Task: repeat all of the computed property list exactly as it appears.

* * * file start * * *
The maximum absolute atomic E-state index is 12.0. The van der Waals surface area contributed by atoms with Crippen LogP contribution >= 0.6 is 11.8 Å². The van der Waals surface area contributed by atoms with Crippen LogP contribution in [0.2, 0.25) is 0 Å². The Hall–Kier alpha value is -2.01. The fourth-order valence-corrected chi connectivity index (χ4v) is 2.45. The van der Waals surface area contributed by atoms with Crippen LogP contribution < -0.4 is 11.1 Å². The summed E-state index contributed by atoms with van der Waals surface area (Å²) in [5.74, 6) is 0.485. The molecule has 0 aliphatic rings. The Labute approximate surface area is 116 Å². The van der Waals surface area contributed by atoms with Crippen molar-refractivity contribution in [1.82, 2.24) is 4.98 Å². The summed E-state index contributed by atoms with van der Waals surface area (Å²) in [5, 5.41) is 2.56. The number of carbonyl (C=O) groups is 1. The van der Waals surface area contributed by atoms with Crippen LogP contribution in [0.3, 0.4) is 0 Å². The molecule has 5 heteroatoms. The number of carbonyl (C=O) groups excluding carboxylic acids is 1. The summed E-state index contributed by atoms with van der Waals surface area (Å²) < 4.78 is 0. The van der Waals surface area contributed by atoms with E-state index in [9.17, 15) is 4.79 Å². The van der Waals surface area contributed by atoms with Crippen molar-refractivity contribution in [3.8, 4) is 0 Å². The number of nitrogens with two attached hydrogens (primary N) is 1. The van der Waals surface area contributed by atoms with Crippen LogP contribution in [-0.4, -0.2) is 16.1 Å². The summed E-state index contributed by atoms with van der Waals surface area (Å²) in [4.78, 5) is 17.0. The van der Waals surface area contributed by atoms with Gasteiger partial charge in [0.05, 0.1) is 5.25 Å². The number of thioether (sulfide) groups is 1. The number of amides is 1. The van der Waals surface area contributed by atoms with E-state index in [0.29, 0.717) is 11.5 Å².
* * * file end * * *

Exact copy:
The maximum absolute atomic E-state index is 12.0. The van der Waals surface area contributed by atoms with Crippen LogP contribution >= 0.6 is 11.8 Å². The van der Waals surface area contributed by atoms with Crippen LogP contribution in [0.2, 0.25) is 0 Å². The Hall–Kier alpha value is -2.01. The fourth-order valence-corrected chi connectivity index (χ4v) is 2.45. The van der Waals surface area contributed by atoms with Crippen LogP contribution < -0.4 is 11.1 Å². The summed E-state index contributed by atoms with van der Waals surface area (Å²) in [5.74, 6) is 0.485. The molecule has 0 aliphatic rings. The Labute approximate surface area is 116 Å². The van der Waals surface area contributed by atoms with Crippen molar-refractivity contribution in [1.82, 2.24) is 4.98 Å². The summed E-state index contributed by atoms with van der Waals surface area (Å²) in [5, 5.41) is 2.56. The number of carbonyl (C=O) groups is 1. The van der Waals surface area contributed by atoms with Crippen LogP contribution in [0.3, 0.4) is 0 Å². The molecule has 5 heteroatoms. The number of carbonyl (C=O) groups excluding carboxylic acids is 1. The summed E-state index contributed by atoms with van der Waals surface area (Å²) < 4.78 is 0. The van der Waals surface area contributed by atoms with E-state index in [9.17, 15) is 4.79 Å². The van der Waals surface area contributed by atoms with Crippen molar-refractivity contribution in [3.8, 4) is 0 Å². The number of nitrogens with two attached hydrogens (primary N) is 1. The van der Waals surface area contributed by atoms with Crippen LogP contribution in [-0.4, -0.2) is 16.1 Å². The summed E-state index contributed by atoms with van der Waals surface area (Å²) in [4.78, 5) is 17.0. The van der Waals surface area contributed by atoms with Gasteiger partial charge in [0.05, 0.1) is 5.25 Å². The number of thioether (sulfide) groups is 1. The number of amides is 1. The van der Waals surface area contributed by atoms with E-state index in [0.29, 0.717) is 11.5 Å².